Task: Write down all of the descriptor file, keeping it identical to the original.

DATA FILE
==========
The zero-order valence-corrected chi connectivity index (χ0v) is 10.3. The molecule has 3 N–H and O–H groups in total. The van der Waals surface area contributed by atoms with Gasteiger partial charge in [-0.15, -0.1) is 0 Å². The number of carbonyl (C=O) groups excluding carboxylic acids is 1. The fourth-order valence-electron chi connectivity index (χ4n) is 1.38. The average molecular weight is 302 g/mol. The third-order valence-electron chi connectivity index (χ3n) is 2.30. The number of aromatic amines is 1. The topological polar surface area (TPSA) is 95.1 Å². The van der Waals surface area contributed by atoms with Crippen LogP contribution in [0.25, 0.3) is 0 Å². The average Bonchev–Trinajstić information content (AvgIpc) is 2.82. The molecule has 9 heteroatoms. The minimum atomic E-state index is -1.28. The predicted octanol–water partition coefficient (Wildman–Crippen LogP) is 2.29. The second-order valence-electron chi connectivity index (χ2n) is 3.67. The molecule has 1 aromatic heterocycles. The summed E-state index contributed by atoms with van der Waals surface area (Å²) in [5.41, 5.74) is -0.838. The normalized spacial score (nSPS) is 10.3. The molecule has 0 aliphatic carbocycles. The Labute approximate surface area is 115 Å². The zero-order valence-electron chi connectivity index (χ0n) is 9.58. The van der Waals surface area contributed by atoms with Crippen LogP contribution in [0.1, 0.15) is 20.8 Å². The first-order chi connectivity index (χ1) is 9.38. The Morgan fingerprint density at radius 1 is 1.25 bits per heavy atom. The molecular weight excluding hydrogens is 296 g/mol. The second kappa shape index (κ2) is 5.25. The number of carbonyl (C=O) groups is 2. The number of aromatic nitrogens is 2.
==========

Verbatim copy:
The zero-order valence-corrected chi connectivity index (χ0v) is 10.3. The molecule has 3 N–H and O–H groups in total. The van der Waals surface area contributed by atoms with Gasteiger partial charge in [-0.15, -0.1) is 0 Å². The number of carbonyl (C=O) groups excluding carboxylic acids is 1. The fourth-order valence-electron chi connectivity index (χ4n) is 1.38. The average molecular weight is 302 g/mol. The third-order valence-electron chi connectivity index (χ3n) is 2.30. The number of aromatic amines is 1. The topological polar surface area (TPSA) is 95.1 Å². The van der Waals surface area contributed by atoms with Crippen LogP contribution in [0.25, 0.3) is 0 Å². The average Bonchev–Trinajstić information content (AvgIpc) is 2.82. The molecule has 9 heteroatoms. The minimum atomic E-state index is -1.28. The predicted octanol–water partition coefficient (Wildman–Crippen LogP) is 2.29. The second-order valence-electron chi connectivity index (χ2n) is 3.67. The molecule has 1 aromatic heterocycles. The summed E-state index contributed by atoms with van der Waals surface area (Å²) in [5.41, 5.74) is -0.838. The normalized spacial score (nSPS) is 10.3. The molecule has 0 aliphatic carbocycles. The Labute approximate surface area is 115 Å². The zero-order valence-electron chi connectivity index (χ0n) is 9.58. The van der Waals surface area contributed by atoms with Crippen LogP contribution in [0.1, 0.15) is 20.8 Å². The first-order chi connectivity index (χ1) is 9.38. The Morgan fingerprint density at radius 1 is 1.25 bits per heavy atom. The molecular weight excluding hydrogens is 296 g/mol. The second kappa shape index (κ2) is 5.25. The number of carbonyl (C=O) groups is 2. The number of aromatic nitrogens is 2.